Commercial vs residential property solicitor – the differences
On the surface, the differences between a commercial and residential property solicitor sound like they will be obvious.
One deals with the kind of property we live in. One deals with the kind of property we do business in.
But – while the conveyancing process is very similar for residential and commercial properties – there are actually a few subtle yet important differences between the two:
What Does Conveyancing Mean?
The conveyancing process is the means by which ownership of a property is transferred. This involves changing the names on the property title via a legal document known as a transfer deed.
Not everyone knows that there is actually no requirement that you use a professional conveyancer or conveyancing solicitor to handle the legal aspects of this transfer. However, because all mortgage lenders insist that all parties get professional representation, it’s essentially a must.
There’s also the size of the transaction and the potential for legal issues to consider. Unless you are deeply familiar with the relevant regulations, it’s very risky indeed to try to sell or buy any property without legal advice of any kind.
The conveyancing process itself involves property searches and surveys that inform you of the condition of a property you are buying. It also includes the negotiation of contracts between buyer and seller, registering the new owner with the Land Registry, and a variety of other tasks.
What Is The Difference Between Commercial And Residential Conveyancing?
There are only a small number of differences between commercial and residential conveyancing, but they are important:
1) Property Use Type
This is the most obvious difference. Residential property conveyancing deals with sales and purchases of property intended for human habitation. This is ordinarily a single house or flat. So far, so simple.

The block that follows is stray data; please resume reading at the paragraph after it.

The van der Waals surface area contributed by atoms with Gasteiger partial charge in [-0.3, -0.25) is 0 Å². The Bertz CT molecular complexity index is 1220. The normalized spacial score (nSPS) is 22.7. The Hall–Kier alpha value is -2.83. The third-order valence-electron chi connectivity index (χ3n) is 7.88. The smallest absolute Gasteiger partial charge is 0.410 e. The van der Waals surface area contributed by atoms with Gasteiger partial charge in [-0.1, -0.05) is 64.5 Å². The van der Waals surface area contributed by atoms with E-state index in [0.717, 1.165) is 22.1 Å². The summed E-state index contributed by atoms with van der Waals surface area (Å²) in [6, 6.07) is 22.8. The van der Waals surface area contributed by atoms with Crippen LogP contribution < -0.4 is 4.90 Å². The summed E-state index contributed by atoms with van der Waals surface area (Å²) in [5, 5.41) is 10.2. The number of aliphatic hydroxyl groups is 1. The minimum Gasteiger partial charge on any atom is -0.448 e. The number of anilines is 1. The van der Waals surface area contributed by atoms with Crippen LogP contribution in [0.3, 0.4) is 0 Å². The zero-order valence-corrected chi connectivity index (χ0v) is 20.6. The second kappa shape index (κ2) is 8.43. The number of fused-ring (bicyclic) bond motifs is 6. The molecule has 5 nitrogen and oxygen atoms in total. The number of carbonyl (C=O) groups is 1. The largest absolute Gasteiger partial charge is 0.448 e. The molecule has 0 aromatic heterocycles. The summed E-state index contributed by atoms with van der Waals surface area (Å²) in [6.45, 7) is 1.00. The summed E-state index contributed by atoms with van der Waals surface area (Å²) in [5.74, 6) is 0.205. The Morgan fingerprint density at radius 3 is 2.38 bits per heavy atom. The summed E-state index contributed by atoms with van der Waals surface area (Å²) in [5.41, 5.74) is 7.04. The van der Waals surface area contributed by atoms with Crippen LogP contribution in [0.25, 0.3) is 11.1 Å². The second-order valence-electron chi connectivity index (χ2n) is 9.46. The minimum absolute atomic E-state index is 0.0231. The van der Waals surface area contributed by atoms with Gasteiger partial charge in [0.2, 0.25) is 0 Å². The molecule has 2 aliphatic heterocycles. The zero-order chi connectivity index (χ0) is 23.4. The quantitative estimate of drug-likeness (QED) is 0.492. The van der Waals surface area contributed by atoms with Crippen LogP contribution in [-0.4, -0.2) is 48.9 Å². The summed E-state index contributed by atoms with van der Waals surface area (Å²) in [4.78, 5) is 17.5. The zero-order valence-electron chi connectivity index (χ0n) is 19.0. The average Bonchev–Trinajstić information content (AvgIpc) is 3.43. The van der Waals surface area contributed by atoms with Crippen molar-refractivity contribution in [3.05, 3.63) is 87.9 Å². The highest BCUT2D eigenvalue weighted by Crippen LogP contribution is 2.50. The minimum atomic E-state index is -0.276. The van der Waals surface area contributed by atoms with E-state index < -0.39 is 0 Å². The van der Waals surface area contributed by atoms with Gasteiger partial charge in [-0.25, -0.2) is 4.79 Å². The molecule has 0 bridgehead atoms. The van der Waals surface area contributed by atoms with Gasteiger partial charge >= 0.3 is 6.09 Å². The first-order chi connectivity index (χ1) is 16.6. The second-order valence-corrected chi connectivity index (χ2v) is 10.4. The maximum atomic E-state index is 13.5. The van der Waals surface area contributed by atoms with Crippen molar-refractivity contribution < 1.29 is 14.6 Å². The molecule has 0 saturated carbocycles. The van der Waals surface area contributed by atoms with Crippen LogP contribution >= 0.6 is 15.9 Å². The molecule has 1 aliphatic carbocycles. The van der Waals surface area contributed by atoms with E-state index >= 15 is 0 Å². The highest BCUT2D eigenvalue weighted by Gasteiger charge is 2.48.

Commercial property is a little different though. Not just because this is property intended for business use but because the person buying the property frequently wants an entire area not just “a shop”.
There is also the common circumstance of a commercial property being purchased as part of a larger business.
2) Goodwill Payments (When Buying A Whole Business)
Sometimes, a commercial property is purchased as part of the business that is already operating out of the premises. In these circumstances, the buyer may make what is known as “goodwill payments” if they want to do things like:
- Use the existing business’s name
- Access their client base or contact lists
- Keep trading under the same business name
- Retain or re-hire the same staff
- Take ownership of the stock or use the existing processes
There isn’t really an equivalent to this in residential property purchases.
3) Leaseholds And Freeholds
These are the two different ways to own property in the UK. In a freehold, you own the property, the land it sits on, and even the airspace directly above. In a leasehold, you lease often part of the property (e.g. a flat in a larger building) from the freeholder.
As of around 2005, roughly 1 in 5 residential properties in the UK were owned as leaseholds. As of 2015, this figure had shot up to around 43%.
This is likely because potential for additional profit was identified. A leasehold arrangement frequently means paying things like ground rent and service charges to your freeholder, though the laws on this are changing “to cut unfair and abusive practices” (according to the UK government).
Despite this, while there are huge numbers of leasehold residential property owners in the UK, the majority remain freeholders. This situation is reversed in commercial property.
The majority of commercial property owners are leaseholders. This situation is more beneficial in commercial situations because a business may wish to do things like expand into adjacent properties if demand increases.
4) Commercial Lease Negotiation
Because of all of the above, solicitors specialising in commercial property frequently need to negotiate a detailed lease with the freeholder of the property.
There are different kinds of commercial leases covering different types of commercial property use.
5) Property Searches And Price
Property searches are a vital way of confirming you know everything about the condition of the property you are buying. If you are buying a residential property, they aren’t usually very expensive.
Commercial property searches tend to cost a little more. This is partly because the properties themselves tend to be larger. There is also a need to conduct additional Commercial Property Standard Enquiries (CPSEs).
Find The Right Commercial Or Residential Property Solicitor
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